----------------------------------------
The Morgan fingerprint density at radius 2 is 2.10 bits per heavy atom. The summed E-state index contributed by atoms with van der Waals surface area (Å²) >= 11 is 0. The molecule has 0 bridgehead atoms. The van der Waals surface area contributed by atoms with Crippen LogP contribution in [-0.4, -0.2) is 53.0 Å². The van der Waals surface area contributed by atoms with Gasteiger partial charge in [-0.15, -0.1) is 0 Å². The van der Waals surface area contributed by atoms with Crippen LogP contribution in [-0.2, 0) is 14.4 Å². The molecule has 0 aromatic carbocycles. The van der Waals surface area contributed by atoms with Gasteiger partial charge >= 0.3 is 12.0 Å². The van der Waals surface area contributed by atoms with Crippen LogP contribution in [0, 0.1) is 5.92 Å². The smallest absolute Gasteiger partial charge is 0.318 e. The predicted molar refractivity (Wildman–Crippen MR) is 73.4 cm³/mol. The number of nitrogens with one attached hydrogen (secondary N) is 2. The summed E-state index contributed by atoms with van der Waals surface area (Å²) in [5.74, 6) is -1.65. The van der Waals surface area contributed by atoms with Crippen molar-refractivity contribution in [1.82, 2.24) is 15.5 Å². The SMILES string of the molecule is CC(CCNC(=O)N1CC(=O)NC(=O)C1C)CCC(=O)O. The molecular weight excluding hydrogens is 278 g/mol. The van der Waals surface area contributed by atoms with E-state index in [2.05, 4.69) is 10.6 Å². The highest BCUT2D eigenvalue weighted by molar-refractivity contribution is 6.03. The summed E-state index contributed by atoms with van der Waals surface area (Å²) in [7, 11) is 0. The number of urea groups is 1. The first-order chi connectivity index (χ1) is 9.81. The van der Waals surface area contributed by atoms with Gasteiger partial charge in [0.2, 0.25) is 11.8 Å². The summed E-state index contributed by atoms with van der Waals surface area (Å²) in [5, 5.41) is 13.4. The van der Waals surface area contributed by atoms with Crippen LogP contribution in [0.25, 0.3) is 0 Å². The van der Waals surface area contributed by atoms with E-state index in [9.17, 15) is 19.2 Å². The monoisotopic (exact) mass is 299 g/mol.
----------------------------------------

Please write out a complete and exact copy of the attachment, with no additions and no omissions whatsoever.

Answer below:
The Morgan fingerprint density at radius 2 is 2.10 bits per heavy atom. The summed E-state index contributed by atoms with van der Waals surface area (Å²) >= 11 is 0. The molecule has 0 bridgehead atoms. The van der Waals surface area contributed by atoms with Crippen LogP contribution in [-0.4, -0.2) is 53.0 Å². The van der Waals surface area contributed by atoms with Gasteiger partial charge in [-0.15, -0.1) is 0 Å². The van der Waals surface area contributed by atoms with Crippen LogP contribution in [-0.2, 0) is 14.4 Å². The molecule has 0 aromatic carbocycles. The van der Waals surface area contributed by atoms with Gasteiger partial charge >= 0.3 is 12.0 Å². The van der Waals surface area contributed by atoms with Crippen LogP contribution in [0, 0.1) is 5.92 Å². The smallest absolute Gasteiger partial charge is 0.318 e. The predicted molar refractivity (Wildman–Crippen MR) is 73.4 cm³/mol. The number of nitrogens with one attached hydrogen (secondary N) is 2. The summed E-state index contributed by atoms with van der Waals surface area (Å²) in [5.74, 6) is -1.65. The van der Waals surface area contributed by atoms with Crippen molar-refractivity contribution in [1.82, 2.24) is 15.5 Å². The SMILES string of the molecule is CC(CCNC(=O)N1CC(=O)NC(=O)C1C)CCC(=O)O. The molecular weight excluding hydrogens is 278 g/mol. The van der Waals surface area contributed by atoms with E-state index in [2.05, 4.69) is 10.6 Å². The highest BCUT2D eigenvalue weighted by molar-refractivity contribution is 6.03. The summed E-state index contributed by atoms with van der Waals surface area (Å²) in [7, 11) is 0. The number of urea groups is 1. The first-order chi connectivity index (χ1) is 9.81. The van der Waals surface area contributed by atoms with Gasteiger partial charge in [0.2, 0.25) is 11.8 Å². The summed E-state index contributed by atoms with van der Waals surface area (Å²) in [5, 5.41) is 13.4. The van der Waals surface area contributed by atoms with Crippen LogP contribution in [0.25, 0.3) is 0 Å². The van der Waals surface area contributed by atoms with E-state index in [9.17, 15) is 19.2 Å². The monoisotopic (exact) mass is 299 g/mol.